What Keystone XL and Nuclear Power Say About Environmentalists

The release last week of the State Department’s environmental impact analysis for the Keystone XL pipeline prompted a post from Jon Chait in which he writes:

The analysis is key because President Obama announced last summer he would not approve the pipeline unless it was found to have no significant impact on climate change. And that’s what the analysis finds. It argues, as many other analysts have concluded, that if we block the pipeline, Canada will just ship the oil out by rail. So, what public policy reason is there to block the pipeline? There really isn’t one.

This seems right. And it also hints at the myopia of the environmental movement. The crucial phrase is, “Canada will just ship the oil out by rail”. Here’s a nice graphic of crude oil spills on U.S. railroads; McClatchy estimates they totaled 1.15 million gallons (~36,000 barrels, if Google is to be trusted) in 2013. By comparison, through 2006 the Trans-Alaska pipeline (operating in extremely harsh conditions) only once spilled more than ~16,000 barrels. I get that climate change poses a much greater long-term threat to the future stability of civilization as we know it than a few thousand barrels of oil scattered about the fly-over states.* But how can environmentalists call themselves serious advocates for the environment while supporting policies that measurably increase the likelihood of oil spills?

Annoyingly, this isn’t the only area where environmentalists’ climate policy preferences maintain only a tenuous link with reality; nuclear energy is another.** There just isn’t a feasible way to meet the energy needs of an industrial or post-industrial economy without nuclear power plants. But somehow the examples of Chernobyl (run by the Soviets) and Fukushima (built in an active seismic zone) have convinced people that all nuclear power plants are radiation disasters waiting to happen. Never mind that this ignores the fact that the United States is not the Soviet Union and much of the country is not situated on or near an active fault line.***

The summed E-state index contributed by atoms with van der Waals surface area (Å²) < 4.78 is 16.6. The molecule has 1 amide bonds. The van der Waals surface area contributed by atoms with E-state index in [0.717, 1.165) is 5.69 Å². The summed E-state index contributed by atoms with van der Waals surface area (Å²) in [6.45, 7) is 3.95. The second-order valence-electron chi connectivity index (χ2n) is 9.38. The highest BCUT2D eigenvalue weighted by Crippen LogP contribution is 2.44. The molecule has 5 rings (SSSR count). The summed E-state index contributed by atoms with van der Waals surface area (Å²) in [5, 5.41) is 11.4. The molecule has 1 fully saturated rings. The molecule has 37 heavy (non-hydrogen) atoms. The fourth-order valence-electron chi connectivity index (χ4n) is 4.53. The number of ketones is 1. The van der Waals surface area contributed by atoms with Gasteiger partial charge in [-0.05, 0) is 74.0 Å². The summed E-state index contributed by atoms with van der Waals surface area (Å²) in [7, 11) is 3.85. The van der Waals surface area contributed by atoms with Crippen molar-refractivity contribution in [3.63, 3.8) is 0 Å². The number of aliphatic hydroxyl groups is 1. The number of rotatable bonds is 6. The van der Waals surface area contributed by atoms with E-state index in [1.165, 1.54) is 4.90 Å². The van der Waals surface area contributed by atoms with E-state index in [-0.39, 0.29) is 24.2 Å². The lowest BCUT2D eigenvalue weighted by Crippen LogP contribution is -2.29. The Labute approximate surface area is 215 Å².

To be fair, even a nuclear power plant without any direct problems of its own still leaves you with the more general problem of doing something with its nuclear waste. But the issues there seem more political than technical; nobody wants the stuff near them. Between Keystone XL and nuclear energy, it’s almost like the environmentalism which drives public debate is more of a weird amalgamation of NIMBYism, anti-modern fear, and blithe pastoralism than it is a coherently argued plan for reducing carbon emissions and preserving human life as we know it.

*And again see Jon Chait for why, given that fact, opposition to Keystone XL on a carbon emissions basis was hopelessly misguided
**Probably it is unfair to refer to “environmentalists” as a unified, coherent, singular entity; I’m sure there are quite sincere environmentalists who favor Keystone XL and nuclear power. But they don’t seem to get a lot of air time
***Fine, we won’t put any more nuclear plants in California. You know, because its got earthquakes and it’s full of Commies